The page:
Like Me

Like Me is a neon soaked phantasmagoria. It’s a fever dream coated in candy and vomit. Hallucinogenic and grimy, it worms its way into the brain via the eyes and then refuses to leave. It’s the sort of thing that, based on the synopsis, should flit past leaving no real imprint and yet its method is more insidious.  

Like me is the debut from writer/director Robert Mockler.  It stars Addison Timlin (Odd Thomas,  The Town that Dreaded Sundown) ad Kiya, a disaffected youth obsessed with view and likes on the internet.  At the outset of the film Kiya puts on a Purge mask and menaces a night clerk at a convenience store until the poor fellow urinates on himself. She  then posts the video online. We see Kiya get a sort of high from the adulation she receives. Then we see it fade when another online personality named Burt (Ian Nelson) takes her down a few pegs in a rant.  

Soon enough she goes looking for another fix. This time she checks into a seedy motel. She takes the motel owner, Marshall (Larry Fessenden) hostage after luring him to her room with the promise of sex. Kiya binds him and force feeds him candy until he vomits. This video brings her even more acclaim than the previous one, so she takes Marshall as a captive and starts to drive cross country. Here Like Me becomes a very weird road movie.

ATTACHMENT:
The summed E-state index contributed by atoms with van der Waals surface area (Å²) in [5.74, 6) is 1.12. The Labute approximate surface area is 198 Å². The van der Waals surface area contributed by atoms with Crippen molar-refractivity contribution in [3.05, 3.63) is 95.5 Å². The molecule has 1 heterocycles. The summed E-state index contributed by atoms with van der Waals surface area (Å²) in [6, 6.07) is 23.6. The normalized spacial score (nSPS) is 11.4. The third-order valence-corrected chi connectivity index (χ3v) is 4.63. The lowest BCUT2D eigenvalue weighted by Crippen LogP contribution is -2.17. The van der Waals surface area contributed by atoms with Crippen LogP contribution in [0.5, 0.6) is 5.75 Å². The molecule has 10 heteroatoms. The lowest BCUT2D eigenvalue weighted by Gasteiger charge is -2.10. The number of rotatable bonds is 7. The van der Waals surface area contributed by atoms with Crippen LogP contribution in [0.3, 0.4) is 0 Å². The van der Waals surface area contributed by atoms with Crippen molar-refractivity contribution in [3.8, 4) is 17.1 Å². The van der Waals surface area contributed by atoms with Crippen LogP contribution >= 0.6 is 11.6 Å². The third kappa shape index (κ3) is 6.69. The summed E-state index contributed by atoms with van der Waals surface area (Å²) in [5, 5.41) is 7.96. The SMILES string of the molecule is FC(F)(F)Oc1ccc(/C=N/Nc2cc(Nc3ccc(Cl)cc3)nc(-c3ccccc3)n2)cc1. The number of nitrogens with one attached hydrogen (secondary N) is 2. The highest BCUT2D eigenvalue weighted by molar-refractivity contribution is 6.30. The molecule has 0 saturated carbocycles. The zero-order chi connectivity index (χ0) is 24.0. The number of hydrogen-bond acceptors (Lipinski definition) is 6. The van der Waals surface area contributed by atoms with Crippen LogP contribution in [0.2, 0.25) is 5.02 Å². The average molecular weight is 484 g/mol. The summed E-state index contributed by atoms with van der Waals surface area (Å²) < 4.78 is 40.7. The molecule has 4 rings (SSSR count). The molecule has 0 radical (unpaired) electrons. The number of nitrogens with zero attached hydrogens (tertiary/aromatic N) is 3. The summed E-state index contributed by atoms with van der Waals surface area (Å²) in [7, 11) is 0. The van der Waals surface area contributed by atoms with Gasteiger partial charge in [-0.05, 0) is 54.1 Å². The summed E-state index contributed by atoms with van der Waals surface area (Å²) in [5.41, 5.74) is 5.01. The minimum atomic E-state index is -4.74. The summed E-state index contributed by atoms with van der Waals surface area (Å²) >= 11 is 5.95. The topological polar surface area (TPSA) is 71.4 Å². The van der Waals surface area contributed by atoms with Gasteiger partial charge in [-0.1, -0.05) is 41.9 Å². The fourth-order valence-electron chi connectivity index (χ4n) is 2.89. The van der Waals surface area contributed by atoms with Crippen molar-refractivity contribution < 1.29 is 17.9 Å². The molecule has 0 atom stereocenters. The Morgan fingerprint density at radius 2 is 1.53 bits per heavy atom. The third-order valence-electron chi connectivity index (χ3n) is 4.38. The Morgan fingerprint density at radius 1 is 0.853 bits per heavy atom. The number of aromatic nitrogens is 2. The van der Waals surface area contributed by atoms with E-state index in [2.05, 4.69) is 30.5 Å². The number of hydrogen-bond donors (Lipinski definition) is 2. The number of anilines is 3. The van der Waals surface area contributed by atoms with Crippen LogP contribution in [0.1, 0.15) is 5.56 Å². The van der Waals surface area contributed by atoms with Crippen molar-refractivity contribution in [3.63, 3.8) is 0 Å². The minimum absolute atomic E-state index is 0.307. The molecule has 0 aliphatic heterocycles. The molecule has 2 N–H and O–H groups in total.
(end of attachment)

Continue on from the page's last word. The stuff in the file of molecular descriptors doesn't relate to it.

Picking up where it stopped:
Marshall and Kiya start to form a very strange bond as they travel. They talk about themselves, about their lives up to the moment they met, and about what they both want from the future. At times it seems like Marshall is more a companion and less a hostage.

That feeling doesn’t last, though. Kiya need for internet love means escalation. The audience is fickle. They will not be satisfied with a replay of things that they have seen before. They need more. Always more; bigger; more shocking; more extreme entertainments.  They are exactly like us, because they are us.

Like Me is, obviously, an attack on internet culture, online fame and the excess that it breeds. More subtly, though, it is also an attack on their audience. Horror movies creep into darker, weirder, more outrĂ© territory because audiences become jaded. We’ve seen Cannibal Holocaust. How are you going to shock us now? We stand accused.

Like Me works on two levels (as noted above), which is rare. Generally this sort of thing becomes heavy handed and didactic, but this movie avoids that via a few tricks. One is the visual insanity. We get flashing neon, extreme closeups at high frame rates, tilting and twisting angles, flashes of hallucinogenic imagery, bits of animation. It keeps it you off balance, and feeling just a bit tipsy.

The next trick this movie has it its quiver is the performances.  Timlin is very good as Kiya. She embues the character with a realism and a sadness that grounds the proceedings. The standout, though is Fessenden a Marshall.  For those who don’t know, Fessenden is a director and producer known for films like the marvelous Wendigo (which we will cover here at a later date). He builds Marshall around grimy pathos, wasted potential, bone deep sadness, and regret. The performance is not big. It’s mostly internal, and quiet, and very effective. These two characters seem like they are meant to find each other and we’re pretty lucky to get to watch how it all plays out.